+ Site Statistics
+ Search Articles
+ PDF Full Text Service
How our service works
Request PDF Full Text
+ Follow Us
Follow on Facebook
Follow on Twitter
Follow on LinkedIn
+ Subscribe to Site Feeds
Most Shared
PDF Full Text
+ Translate
+ Recently Requested

Translation but not the encoded sequence is essential for the efficient propagation of the defective interfering RNAs of the coronavirus mouse hepatitis virus

Translation but not the encoded sequence is essential for the efficient propagation of the defective interfering RNAs of the coronavirus mouse hepatitis virus

Journal of Virology 69(6): 3744-3751

The defective interfering (DI) RNA MIDI of mouse hepatitis virus strain A59 (MHV-A59) contains a large open reading frame (ORF) spanning almost its entire genome. This ORF consists of sequences derived from ORF1a, ORF1b, and the nucleocapsid gene. We have previously demonstrated that mutations that disrupt the ORF decrease the fitness of MIDI and its derivatives (R. J. de Groot, R. G. van der Most, and W. J. M. Spaan, J. Virol. 66:5898-5905, 1992). To determine whether translation of the ORF per se is required or whether the encoded polypeptide or a specific sequence is involved, we analyzed sets of related DI RNAs containing different ORFs. After partial deletion of ORF1b and nucleocapsid gene sequences, disruption of the remaining ORF is still lethal; translation of the entire ORF is not essential, however. When a large fragment of the MHV-A59 spike gene, which is not present in any of the MHV-A59 DI RNAs identified so far, was inserted in-frame into a MIDI derivative, translation across this sequence was vital to DI RNA survival. Thus, the translated sequence is irrelevant, indicating that translation per se plays a crucial role in DI virus propagation. Next, it was examined during which step of the viral life cycle translation plays its role. Since the requirement for translation also exists in DI RNA-transfected and MHV-infected cells, it follows that either the synthesis or degradation of DI RNAs is affected by translation.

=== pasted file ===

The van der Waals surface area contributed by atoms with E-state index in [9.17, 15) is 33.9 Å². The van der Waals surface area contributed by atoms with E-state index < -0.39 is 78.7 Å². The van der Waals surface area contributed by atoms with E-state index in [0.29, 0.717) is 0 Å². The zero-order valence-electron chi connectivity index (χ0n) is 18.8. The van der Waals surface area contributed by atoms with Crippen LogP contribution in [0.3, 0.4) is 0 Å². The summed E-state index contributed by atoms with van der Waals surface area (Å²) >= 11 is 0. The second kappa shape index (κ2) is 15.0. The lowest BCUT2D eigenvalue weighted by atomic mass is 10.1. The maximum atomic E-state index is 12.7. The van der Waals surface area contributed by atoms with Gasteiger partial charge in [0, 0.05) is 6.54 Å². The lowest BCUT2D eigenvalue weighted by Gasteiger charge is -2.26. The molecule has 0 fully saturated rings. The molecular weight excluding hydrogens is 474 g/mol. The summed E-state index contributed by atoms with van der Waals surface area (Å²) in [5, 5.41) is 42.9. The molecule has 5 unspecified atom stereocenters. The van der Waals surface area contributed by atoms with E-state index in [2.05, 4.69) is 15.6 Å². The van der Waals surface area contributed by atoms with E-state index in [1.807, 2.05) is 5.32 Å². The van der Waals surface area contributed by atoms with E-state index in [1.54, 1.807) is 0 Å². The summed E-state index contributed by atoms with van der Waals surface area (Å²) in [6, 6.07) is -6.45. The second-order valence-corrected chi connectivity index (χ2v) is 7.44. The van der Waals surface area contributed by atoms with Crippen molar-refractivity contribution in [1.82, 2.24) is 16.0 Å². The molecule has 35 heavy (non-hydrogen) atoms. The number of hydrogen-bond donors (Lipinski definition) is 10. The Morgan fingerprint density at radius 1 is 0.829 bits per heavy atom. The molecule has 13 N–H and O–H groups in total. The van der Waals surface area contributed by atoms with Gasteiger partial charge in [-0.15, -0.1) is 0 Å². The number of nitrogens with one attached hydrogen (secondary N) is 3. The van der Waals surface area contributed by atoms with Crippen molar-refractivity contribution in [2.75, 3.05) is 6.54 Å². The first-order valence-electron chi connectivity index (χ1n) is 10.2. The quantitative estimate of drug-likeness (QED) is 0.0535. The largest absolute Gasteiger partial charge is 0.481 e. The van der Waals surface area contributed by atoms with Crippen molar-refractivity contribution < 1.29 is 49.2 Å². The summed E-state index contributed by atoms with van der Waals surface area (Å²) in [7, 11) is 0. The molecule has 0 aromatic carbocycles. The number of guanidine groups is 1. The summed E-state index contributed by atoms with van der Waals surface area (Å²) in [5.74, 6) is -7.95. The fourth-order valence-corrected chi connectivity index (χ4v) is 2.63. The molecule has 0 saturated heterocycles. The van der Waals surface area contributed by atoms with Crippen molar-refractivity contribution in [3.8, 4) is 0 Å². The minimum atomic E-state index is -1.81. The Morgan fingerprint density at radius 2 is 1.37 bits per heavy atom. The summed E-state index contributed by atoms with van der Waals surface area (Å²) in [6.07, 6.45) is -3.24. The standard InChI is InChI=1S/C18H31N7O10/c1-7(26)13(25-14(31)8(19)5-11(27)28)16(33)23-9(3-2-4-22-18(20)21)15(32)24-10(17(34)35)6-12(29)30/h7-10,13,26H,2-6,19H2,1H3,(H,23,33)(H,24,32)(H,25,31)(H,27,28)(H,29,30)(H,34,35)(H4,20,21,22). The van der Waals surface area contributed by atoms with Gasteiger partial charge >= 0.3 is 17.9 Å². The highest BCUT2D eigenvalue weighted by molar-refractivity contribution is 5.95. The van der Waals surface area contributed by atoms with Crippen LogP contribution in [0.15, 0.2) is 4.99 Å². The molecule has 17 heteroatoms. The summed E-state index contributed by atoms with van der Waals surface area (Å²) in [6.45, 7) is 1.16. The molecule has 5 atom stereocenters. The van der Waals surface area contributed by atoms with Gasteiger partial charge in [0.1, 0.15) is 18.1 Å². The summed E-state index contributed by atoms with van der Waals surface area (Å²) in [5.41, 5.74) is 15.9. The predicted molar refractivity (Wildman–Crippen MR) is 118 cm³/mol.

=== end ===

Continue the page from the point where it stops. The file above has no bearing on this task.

Please choose payment method:

(PDF emailed within 1 workday: $29.90)

Accession: 009667375

Download citation: RISBibTeXText

PMID: 7745722

Related references

Replication of synthetic defective interfering RNAs derived from coronavirus mouse hepatitis virus-A59. Virology 216(1): 174-183, 1996

Structure of the intracellular defective viral RNAs of defective interfering particles of mouse hepatitis virus. Journal of Virology 54(2): 329-336, 1985

A domain at the 3' end of the polymerase gene is essential for encapsidation of coronavirus defective interfering RNAs. Journal of Virology 65(6): 3219-3226, 1991

Expression of hemagglutinin/esterase by a mouse hepatitis virus coronavirus defective-interfering RNA alters viral pathogenesis. Virology 242(1): 170-183, 1998

A subgenomic mRNA transcript of the coronavirus mouse hepatitis virus strain A59 defective interfering (DI) RNA is packaged when it contains the DI packaging signal. Journal of Virology 71(7): 5684-5687, 1997

Subgenomic RNA synthesis directed by a synthetic defective interfering RNA of mouse hepatitis virus: a study of coronavirus transcription initiation. Journal of Virology 68(6): 3656-3666, 1994

Coronavirus defective-interfering RNA as an expression vector: the generation of a pseudorecombinant mouse hepatitis virus expressing hemagglutinin-esterase. Virology 208(1): 319-327, 1995

Defective-interfering particles of murine coronavirus: mechanism of synthesis of defective viral RNAs. Virology 163(1): 104-111, 1988

Deletion mapping of a mouse hepatitis virus defective interfering RNA reveals the requirement of an internal and discontiguous sequence for replication. Journal of Virology 67(10): 6110-6118, 1993

Sequence analysis of cymbidium ringspot virus satellite and defective interfering RNAs. Journal of General Virology 71: 1655-1660, 1990

Sequence and structure of defective interfering RNAs associated with cucumber necrosis virus infections. Journal of General Virology 74: 1715-1720, 1993

Mouse hepatitis virus S RNA sequence reveals that nonstructural proteins ns4 and ns5a are not essential for murine coronavirus replication. Journal of Virology 65(10): 5605-5608, 1991

Structural requirements in an essential segment of tomato bushy stunt virus defective interfering RNAS. 1995

Assembled coronavirus from complementation of two defective interfering RNAs. Journal of Virology 71(5): 3922-3931, 1997

Coat protein of cucumber necrosis virus is not required for efficient generation or accumulation of defective interfering RNAs. Journal of General Virology 75: 2505-2508, 1994